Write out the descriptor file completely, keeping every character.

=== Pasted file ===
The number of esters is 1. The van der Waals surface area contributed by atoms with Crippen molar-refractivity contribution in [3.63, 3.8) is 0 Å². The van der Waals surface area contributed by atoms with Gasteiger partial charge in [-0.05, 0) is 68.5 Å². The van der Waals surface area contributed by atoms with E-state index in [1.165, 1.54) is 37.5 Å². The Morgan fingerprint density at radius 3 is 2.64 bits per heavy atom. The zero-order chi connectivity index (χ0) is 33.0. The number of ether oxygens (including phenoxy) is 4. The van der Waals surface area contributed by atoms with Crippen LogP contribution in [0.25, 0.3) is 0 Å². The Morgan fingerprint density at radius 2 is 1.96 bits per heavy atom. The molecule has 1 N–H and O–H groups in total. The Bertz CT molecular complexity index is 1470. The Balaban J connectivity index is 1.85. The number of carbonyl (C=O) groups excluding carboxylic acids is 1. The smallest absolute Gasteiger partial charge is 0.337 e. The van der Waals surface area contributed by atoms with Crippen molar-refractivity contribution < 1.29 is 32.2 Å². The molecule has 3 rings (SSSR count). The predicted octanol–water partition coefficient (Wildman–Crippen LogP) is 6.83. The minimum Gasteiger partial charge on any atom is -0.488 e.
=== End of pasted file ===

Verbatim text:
The number of esters is 1. The van der Waals surface area contributed by atoms with Crippen molar-refractivity contribution in [3.63, 3.8) is 0 Å². The van der Waals surface area contributed by atoms with Gasteiger partial charge in [-0.05, 0) is 68.5 Å². The van der Waals surface area contributed by atoms with E-state index in [1.165, 1.54) is 37.5 Å². The Morgan fingerprint density at radius 3 is 2.64 bits per heavy atom. The zero-order chi connectivity index (χ0) is 33.0. The number of ether oxygens (including phenoxy) is 4. The van der Waals surface area contributed by atoms with Crippen LogP contribution in [0.25, 0.3) is 0 Å². The Morgan fingerprint density at radius 2 is 1.96 bits per heavy atom. The molecule has 1 N–H and O–H groups in total. The Bertz CT molecular complexity index is 1470. The Balaban J connectivity index is 1.85. The number of carbonyl (C=O) groups excluding carboxylic acids is 1. The smallest absolute Gasteiger partial charge is 0.337 e. The van der Waals surface area contributed by atoms with Crippen molar-refractivity contribution < 1.29 is 32.2 Å². The molecule has 3 rings (SSSR count). The predicted octanol–water partition coefficient (Wildman–Crippen LogP) is 6.83. The minimum Gasteiger partial charge on any atom is -0.488 e.